Radiation dose and duration of the treatment depend on several factors including the type of cancer, location and size, goals of treatment, and general condition of the patient. Radiotherapy is usually delivered once a day during weekdays. Depending on the actual type and purpose of radiotherapy, each session would be taken from 5-15 minutes to 1 hour. All the schedules would be explained to the patient and family members.
Radiation therapy usually done outpatient based and patients should visit the department of Radiation Oncology according the schedule of treatment.
We will provide various techniques of radiotherapy based not only on the status of disease but also based on the purpose of the treatment itself. We will give the best option to the patients who need radiotherapy according to the exact need and purpose of treatment, such approach can make improving treatment outcomes without significant increase in complications.
- Conventional radiation therapy (2-dimensional radiation therapy, 2D-RT)
This is a basic technique using simple procedures to treat patients. It is usually used in conditions that require immediate radiotherapy or alleviation of symptoms caused by cancer. Also in some cases, the patient is not suitable condition to endure the process to simulate using CT simulator.
The simulation and planning of conventional radiotherapy are two-dimensional so that it is not sufficient to minimize the volume of normal tissue which receives radiation.
- Three-dimensional conformal radiation therapy (3D-CRT)
Three-dimensional conformal radiation therapy is a technique that utilizes a computed tomography (CT) image scan to reconstruct 3D images of normal organs and the tumour. Based on these images, we draw not all the target areas but also all the normal structure. After this, the angle of the radiation beam and the size of the radiation field are carefully decided by radiation oncologists according to the shape of cancer. Using 3D-CRT, it is both possible to give a higher dose of radiation to the cancer while at the same time lowering the toxicity for normal tissues.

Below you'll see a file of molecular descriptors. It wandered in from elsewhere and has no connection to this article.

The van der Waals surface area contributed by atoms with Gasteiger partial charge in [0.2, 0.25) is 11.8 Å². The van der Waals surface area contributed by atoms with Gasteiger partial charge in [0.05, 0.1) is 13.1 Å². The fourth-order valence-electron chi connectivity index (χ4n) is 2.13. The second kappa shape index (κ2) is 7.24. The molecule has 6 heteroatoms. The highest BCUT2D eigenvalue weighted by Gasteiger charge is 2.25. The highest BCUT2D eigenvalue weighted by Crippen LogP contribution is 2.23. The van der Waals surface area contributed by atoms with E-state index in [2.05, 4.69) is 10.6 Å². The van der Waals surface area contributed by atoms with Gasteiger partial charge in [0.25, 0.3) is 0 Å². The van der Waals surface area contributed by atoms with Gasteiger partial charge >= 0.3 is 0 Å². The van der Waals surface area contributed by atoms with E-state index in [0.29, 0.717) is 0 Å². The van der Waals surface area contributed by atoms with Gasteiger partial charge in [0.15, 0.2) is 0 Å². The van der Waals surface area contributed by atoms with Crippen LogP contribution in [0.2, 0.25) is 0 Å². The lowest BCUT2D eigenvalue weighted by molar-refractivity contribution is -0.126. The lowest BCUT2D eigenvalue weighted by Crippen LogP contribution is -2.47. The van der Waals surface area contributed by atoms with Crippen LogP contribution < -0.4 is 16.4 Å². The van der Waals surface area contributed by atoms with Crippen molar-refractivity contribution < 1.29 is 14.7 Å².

- Intensity-modulated radiation therapy (IMRT) & Volumetric Arc Therapy (VMAT)
This is a type of highly advanced 3D-CRT which usually helps protect normal tissues. A technique called dose painting, which divides the radiation field into several segments and delivers different doses to each segment, enables IMRT to reduce the radiation dose to normal organs adjacent to the tumour. For example, the incidence of dry mouth caused by excessive radiation to the parotid gland in head and neck cancer was diminished by IMRT. In prostate cancer, complication rates of radiotherapy are decreased by reducing the radiation dose to the rectum and the bladder by IMRT.